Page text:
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November 16, 2012 / awcsziebarth

FRS (Family Radio Service) Vs. FCC Compliant Commercial Radio

FRS Two-Way Radio

Cobra PR135-2 Two-Way FRS Radio, just one of many models of FRS radios available.

Have you ever gone to your local retailer and bought a pair of $75 walkie-talkies to improve communications, but when you started using them, they didn’t quite work like you had planned or hoped?  Did that trial experience lead you to believe that two-way radio communication just isn’t what you had in mind for your business?  This scenario isn’t as uncommon as you think, there are differences in FRS (Family Radio Service) radios that you can buy at your local retail store compared to a commercial grade radio that I’d like you to be aware of.

FRS radios were initially proposed by Radio Shack® in 1994 for use by families, although, many businesses have used this as an opportunity for a cheap way of increasing communications.  The FCC authorized the use of 14 channels (12.5kHz) on frequency range of 462 – 467MHz within the General Mobile Radio Service (GMRS) for use by FRS.  Since FRS is authorized by the FCC, FRS radios are licensed by rule.  What this means to you is that there is no FCC license that is required to operate a FRS radio.  FRS can be used in a business or personal setting; the only stipulation is that no representative of a foreign government can use a FRS device. 

FRS radios do not require a FCC license to be purchased, they can be used for personal and business use, and the radios themselves are fairly inexpensive.  Why would you want to buy a commercial grade radio when you can save money buying a FRS radio?

  • FRS radios only work on 462 – 467MHz frequencies, what does this mean to you?  There are thousands of FRS radios in use today, there is a good chance (especially in urban areas) that there are other businesses that are using FRS radios too, which could create interference.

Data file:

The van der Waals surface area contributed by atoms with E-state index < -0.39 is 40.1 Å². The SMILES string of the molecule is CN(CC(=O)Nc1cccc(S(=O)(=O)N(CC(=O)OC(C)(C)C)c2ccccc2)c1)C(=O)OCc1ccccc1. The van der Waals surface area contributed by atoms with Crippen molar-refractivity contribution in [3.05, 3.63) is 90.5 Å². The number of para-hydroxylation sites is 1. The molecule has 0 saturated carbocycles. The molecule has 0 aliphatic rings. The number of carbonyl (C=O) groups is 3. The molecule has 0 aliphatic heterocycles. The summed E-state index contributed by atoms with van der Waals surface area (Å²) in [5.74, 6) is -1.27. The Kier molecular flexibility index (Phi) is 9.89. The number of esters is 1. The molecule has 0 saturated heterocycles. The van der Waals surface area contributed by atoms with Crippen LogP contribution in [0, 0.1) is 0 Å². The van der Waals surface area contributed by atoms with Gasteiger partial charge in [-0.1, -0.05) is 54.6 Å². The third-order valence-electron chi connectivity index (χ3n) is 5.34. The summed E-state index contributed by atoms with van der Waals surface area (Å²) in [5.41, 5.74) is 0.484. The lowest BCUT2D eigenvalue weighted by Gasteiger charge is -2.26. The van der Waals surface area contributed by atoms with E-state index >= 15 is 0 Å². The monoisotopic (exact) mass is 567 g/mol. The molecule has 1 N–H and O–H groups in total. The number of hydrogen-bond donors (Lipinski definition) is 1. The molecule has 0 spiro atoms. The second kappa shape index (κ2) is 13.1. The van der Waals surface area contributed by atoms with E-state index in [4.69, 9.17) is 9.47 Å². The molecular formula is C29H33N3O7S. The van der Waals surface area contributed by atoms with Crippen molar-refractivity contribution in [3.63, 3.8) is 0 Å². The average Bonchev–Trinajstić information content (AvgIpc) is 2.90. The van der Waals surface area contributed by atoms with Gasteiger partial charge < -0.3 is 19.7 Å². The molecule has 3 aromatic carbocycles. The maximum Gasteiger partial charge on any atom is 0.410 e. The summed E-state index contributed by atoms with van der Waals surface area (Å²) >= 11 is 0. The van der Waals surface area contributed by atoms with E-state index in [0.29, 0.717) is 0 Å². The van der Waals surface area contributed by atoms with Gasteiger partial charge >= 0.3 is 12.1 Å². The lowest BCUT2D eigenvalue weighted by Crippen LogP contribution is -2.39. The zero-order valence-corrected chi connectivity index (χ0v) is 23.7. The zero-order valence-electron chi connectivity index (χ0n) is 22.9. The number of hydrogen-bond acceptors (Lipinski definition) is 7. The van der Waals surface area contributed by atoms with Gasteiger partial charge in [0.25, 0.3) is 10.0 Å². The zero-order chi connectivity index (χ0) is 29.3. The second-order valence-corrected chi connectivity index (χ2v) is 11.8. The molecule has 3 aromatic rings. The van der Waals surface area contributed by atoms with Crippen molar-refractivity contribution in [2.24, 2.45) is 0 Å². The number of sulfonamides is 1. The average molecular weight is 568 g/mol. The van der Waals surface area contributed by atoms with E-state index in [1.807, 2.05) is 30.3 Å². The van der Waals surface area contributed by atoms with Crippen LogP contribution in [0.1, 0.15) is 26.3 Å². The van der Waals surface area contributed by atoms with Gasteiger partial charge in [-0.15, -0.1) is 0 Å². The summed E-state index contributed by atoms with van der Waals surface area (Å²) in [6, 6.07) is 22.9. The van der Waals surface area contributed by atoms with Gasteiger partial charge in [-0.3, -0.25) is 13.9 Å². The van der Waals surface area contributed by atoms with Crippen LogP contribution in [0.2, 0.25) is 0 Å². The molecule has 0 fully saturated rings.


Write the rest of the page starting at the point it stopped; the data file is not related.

• There are also security concerns while operating a business with FRS radios.  When you have a commercial grade radio and purchase a FCC license (FCC license prices vary) you own those frequencies for 10 years.  Unlike the FRS radio this eliminates the easy chance of someone eavesdropping on your channels and interference that you may receive.
  • FRS radios are limited to 500 milliwatts (.5 of a watt).  If you are outside, with minimal obstructions, full battery, and normal conditions a FRS radio may reach up to a mile.  Even some of the lowest wattage commercial grade radios are double the power of a FRS radio.  FRS radios are restricted from use of duplex radio repeaters and interconnect to the telephone network as well.
  • Quality is a concern with FRS radios, they can break fairly easy, while commercial grade radios go through drop testing, quality checks, have aluminum frames, and have better batteries for longer standby and talk times.  Lastly, the clarity of voice that you receive from a FRS radio is not nearly as clear as a commercial grade radio.
  • Accessory options are almost limitless for a commercial grade radio.  Headsets, Bluetooth, cases, knobs, antenna, batteries, and more.
Commercial Two-Way Radios

Kenwood TK-3230 Commercial grade two-way radio is one of many commercial grade options.

So before you jump to any conclusions as to whether two-way radios are right for your business, look at the full picture.  Many commercial grade radio vendors will let you try out the radios before you purchase them, as does Advanced Wireless Communications.  You will be surprised on how much of a difference there is from a FRS radio to a commercial grade radio.  Go ahead take the test yourself, and experience first-hand the difference and what two-way communications can do for your business. 

Radio Shack, Kenwood and Cobra are registered trademarks of their respective companies.


Leave a Comment
  1. jthomas73 / Nov 16 2012 10:16 am

    So does this mean that if I went with regular radios I would get rid of the other people we currently hear on the little radios we bought? I mean we only spent about $50 for a pair of them but we are always fighting with other people on the same channel and sometimes it is impossible to use them around customers because of what they say. Will I have to share with other people on those radios too?

    • awcsziebarth / Nov 16 2012 10:37 am

      That is a great question Thomas! With a commercial grade radio you apply for an FCC license (license prices will vary). The frequencies that you receive from the FCC from applying for a license, are yours and yours alone (designated to geographical location) for 10 years! This would eliminate the interference you are receiving at your location. The price on the FRS radios you purchased are quite inexpensive, although, many companies look at the extra expense for a commercial grade radios as an investment for extra security, confidentiality and having minimal to no interference.

      I hope this helps you out moving forward Thomas.

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